kelley.walker
kelley.walker

the headline is really misleading. you're talking about a small percentage of people in the survey who reported working really long hours. this hardly constitues a finding worthy of a headline suggesting that the norm in IT is not a forty hour work week. how about giving us the median or mean as a better measure of what a typical IT work week is?

hinesjrh
hinesjrh

That's poor management both by the individual and that individual's manager. Sure, on occassion extended hours are required. I attempt to ensure a quality work environment and keep the longer term hours realistic. When one of my team memeber needs to come in a bit later or leave early or work from home, I grant that ability (we all have family needs and personal responsibilities outside the work place). You need to ask yourself on occassion, why do I work.??? Have you over committed yourself on your mortgage, car payments, credit cards - are you afraid that if you don't work 50+ hours a week you'll loose you job? If you don't like what you're doing or who you work for - change it!

Dr_Zinj
Dr_Zinj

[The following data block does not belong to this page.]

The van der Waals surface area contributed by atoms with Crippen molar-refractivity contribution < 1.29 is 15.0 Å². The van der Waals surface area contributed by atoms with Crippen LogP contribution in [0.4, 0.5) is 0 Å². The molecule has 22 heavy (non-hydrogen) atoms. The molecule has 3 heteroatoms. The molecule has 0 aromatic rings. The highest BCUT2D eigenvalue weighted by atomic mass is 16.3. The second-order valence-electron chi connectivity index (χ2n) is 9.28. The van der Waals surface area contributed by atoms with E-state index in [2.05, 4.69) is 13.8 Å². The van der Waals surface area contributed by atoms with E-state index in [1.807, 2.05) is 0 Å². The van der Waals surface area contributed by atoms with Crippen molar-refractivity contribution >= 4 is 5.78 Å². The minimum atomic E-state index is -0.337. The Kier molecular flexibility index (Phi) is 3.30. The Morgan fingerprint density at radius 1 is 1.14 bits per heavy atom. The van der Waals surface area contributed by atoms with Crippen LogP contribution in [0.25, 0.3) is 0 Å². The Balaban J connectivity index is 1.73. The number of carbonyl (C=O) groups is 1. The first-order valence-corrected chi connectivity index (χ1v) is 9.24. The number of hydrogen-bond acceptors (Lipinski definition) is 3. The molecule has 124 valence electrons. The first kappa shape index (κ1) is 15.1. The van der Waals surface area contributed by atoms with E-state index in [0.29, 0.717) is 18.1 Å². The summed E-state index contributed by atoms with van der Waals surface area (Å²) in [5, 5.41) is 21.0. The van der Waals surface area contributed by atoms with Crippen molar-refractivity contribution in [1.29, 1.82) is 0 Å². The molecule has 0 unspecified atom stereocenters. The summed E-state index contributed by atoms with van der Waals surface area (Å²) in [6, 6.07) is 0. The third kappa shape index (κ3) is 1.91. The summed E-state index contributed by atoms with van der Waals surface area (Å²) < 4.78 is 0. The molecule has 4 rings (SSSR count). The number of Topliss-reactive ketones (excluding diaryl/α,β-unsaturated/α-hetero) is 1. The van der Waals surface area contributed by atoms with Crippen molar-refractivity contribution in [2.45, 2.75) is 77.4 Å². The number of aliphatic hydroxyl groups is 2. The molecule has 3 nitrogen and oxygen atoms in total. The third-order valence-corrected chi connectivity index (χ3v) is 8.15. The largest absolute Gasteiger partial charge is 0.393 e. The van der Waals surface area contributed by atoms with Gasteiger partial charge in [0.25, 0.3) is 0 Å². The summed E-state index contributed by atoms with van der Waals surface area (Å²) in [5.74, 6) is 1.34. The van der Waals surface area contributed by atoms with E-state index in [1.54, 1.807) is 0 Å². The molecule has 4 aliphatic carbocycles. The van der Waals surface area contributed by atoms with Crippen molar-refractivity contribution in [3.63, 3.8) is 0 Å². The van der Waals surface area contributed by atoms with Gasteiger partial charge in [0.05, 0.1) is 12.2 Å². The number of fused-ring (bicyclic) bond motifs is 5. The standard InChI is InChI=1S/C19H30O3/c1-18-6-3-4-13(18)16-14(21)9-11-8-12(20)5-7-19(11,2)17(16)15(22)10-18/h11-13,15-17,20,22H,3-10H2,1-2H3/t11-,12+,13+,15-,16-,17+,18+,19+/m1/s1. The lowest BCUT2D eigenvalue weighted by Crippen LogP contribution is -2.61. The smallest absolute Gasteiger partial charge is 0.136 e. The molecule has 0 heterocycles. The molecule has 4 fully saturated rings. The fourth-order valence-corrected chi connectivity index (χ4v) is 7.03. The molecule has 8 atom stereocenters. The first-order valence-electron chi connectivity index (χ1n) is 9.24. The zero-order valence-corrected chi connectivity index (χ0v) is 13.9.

If people are working 60 to 75 hours a week on average, it's because they'd rather be doing that than anything else. When people reach a high enough level of dissatisfaction in their environment, then they will do whatever they think is minimally necessary to change it. Of course it took mine workers decades of zero job safety and being treated as virtual slaves by mining companies to organize the United Mine Workers. Similar problems with the pullmen railroad workers. Push workers hard enough, long enough, and they'll rebel; and the process won't be pretty.

bhoeg
bhoeg

I was unemployed for 4 months, and getting back to work was WELL worth the extra hours - be happy to have a job that you (hopefully) love doing... Do the extra time because you make an impact - not because you have to!

joshuabj
joshuabj

I usually work aroun 50 hours a week. However, I also get overtime. This is a welcome difference to a few years ago working 90 hours a week because of the work load. Our staff has more than doubled since then so that the work is very evenly distributed now.

Marcus55901
Marcus55901

I agree that there is a culture of working extra hours in IT, as well as many other professional categories. But one should take the survey numbers with a big grain of salt: it is well known that self-reported work hours are significantly higher than what is measured by neutral observers. In short, we all exaggerate a lot. Innocently, perhaps, but it happens.

Techrat, Inc.
Techrat, Inc.